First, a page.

Tenants “better off” following Brexit vote: Landbay

Tenants in London are potentially £1,806 better off since the vote to leave the EU in June 2016, according to Landbay.

Using a conservative projection, rental growth in the capital is now between 2.84 per cent and 4.15 per cent lower than expected in June 2016. The higher estimate would leave renters in London with an extra £1,806 due to subdued rental prices, or £1,217 for the mid-point.

The firm reports rental growth in London is almost 3 per cent lower than the projected rate of growth since the EU referendum.

However, annual rates in Scotland and Wales have seen a continued growth, with the former up 1.48 per cent and the latter, 1.57 per cent.

The uncertainty in the property market has been largely contained to the capital, with the growth in London recorded at 0.58 per cent, while the national average is 0.96 per cen, in the year to December.

London’s property market saw the average annual rental growth drop from 1.26 per cent in June 2016 to a low of negative 0.33 per cent in June 2017. However, the market saw a slight recovery in February 2018, increasing by 0.05 per cent.

Landbay report the rest of the UK has followed growth expectations, with the drop in rental price growth confined to London.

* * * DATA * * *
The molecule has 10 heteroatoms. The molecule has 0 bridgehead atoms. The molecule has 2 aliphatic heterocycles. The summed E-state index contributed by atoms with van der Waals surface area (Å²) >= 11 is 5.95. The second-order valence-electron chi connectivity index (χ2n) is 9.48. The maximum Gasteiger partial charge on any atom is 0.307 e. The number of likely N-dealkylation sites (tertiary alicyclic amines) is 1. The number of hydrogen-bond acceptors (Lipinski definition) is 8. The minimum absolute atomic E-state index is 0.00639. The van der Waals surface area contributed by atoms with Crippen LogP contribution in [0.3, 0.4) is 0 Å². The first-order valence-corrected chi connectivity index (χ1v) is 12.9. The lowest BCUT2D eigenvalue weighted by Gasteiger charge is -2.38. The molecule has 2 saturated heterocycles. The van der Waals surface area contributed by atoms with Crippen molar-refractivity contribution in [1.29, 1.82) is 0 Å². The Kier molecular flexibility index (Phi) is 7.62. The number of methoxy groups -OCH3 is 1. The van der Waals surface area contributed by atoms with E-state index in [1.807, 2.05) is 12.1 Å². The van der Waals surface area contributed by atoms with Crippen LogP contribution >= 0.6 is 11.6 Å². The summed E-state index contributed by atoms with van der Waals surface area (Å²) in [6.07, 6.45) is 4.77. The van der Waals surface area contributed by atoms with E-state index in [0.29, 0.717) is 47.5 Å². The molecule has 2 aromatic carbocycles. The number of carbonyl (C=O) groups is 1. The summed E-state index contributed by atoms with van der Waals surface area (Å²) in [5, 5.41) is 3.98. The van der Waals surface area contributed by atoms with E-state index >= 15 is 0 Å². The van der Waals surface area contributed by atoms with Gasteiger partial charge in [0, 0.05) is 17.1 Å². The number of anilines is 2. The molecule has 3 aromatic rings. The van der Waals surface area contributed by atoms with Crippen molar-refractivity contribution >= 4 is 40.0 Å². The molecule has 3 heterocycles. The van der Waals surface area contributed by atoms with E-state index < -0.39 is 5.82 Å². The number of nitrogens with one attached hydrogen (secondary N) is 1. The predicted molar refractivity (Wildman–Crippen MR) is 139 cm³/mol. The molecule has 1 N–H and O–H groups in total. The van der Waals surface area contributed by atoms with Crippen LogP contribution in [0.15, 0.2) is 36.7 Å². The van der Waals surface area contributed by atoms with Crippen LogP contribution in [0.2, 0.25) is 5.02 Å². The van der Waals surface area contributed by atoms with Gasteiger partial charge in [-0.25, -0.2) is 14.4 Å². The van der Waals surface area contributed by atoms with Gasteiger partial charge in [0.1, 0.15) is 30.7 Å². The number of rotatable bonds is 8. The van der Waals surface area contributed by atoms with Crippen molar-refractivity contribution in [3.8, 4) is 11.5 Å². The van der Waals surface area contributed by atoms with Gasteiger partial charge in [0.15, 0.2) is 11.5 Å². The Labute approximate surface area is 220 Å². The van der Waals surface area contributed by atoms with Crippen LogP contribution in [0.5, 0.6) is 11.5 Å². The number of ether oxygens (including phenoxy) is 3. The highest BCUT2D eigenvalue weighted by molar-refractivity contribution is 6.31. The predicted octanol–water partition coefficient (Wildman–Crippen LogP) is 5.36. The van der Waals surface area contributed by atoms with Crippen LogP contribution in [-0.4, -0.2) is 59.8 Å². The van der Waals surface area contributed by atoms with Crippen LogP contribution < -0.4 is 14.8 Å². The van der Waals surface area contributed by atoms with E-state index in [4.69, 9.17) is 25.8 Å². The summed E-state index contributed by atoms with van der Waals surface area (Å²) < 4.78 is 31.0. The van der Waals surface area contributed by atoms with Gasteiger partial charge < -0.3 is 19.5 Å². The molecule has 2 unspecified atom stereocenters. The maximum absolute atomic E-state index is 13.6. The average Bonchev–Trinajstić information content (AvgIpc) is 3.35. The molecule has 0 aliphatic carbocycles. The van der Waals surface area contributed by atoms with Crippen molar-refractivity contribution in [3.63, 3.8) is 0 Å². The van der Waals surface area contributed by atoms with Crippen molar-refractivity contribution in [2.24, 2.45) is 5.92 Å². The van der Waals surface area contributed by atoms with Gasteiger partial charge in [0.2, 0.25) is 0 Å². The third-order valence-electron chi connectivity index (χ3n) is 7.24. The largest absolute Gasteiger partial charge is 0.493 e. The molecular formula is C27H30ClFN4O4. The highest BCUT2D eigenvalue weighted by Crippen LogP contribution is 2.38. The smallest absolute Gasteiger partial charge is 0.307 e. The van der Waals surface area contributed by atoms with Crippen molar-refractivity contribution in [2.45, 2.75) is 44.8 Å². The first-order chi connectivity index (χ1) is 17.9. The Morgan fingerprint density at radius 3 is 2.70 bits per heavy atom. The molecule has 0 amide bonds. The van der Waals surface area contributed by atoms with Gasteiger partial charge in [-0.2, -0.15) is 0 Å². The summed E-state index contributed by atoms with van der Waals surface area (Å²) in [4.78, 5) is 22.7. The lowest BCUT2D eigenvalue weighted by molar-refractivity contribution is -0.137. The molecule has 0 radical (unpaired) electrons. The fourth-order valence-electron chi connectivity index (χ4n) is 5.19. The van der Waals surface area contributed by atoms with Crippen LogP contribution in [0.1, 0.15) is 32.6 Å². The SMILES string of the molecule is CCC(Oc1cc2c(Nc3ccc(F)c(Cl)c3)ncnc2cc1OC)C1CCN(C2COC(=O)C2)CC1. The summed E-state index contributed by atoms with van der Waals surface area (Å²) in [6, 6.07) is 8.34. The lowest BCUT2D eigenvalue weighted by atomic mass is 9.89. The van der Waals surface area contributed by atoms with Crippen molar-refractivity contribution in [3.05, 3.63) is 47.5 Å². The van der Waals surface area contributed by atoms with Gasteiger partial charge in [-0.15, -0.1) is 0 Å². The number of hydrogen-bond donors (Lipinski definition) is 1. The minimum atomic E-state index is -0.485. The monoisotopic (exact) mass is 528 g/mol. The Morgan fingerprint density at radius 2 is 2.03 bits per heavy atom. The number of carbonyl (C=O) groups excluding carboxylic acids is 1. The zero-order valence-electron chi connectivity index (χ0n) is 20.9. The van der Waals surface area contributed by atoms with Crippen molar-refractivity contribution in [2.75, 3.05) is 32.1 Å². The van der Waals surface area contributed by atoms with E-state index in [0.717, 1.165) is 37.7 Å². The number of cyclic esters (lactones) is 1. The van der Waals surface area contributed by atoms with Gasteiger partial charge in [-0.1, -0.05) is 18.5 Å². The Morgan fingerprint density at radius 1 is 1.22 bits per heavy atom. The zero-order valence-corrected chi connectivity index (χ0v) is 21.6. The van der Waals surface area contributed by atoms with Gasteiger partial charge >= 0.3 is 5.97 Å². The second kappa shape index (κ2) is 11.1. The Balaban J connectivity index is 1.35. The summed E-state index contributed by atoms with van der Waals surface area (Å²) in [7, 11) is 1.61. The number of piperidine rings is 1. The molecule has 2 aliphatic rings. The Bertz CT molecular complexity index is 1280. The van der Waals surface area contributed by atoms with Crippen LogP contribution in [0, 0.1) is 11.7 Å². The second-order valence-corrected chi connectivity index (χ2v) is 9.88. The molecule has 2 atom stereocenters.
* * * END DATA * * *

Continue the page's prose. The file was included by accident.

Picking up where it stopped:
On a regional level, rental growth in the East Midlands is at 2.19 per cent, with the West Midlands at 1.48 per cent and Yorkshire and Humberside third at 1.40 per cent.

Landbay founder and chief executive John Goodall says: “It’s hard to ignore the impact that the vote to leave the EU has had on property market in London. While tenants are better off, uncertainty in the market has caused a conundrum for landlords.

“Many landlords will have been looking to offset the Government’s punitive tax regime by raising rents, however the uncertainty surrounding Brexit has forced the vast majority to forfeit this to maintain a steady income.

“Employment and immigration are the two main concerns for the housing market when considering Brexit. It’s clear the impact of a no-deal Brexit would be significant for the UK economy and property market.”

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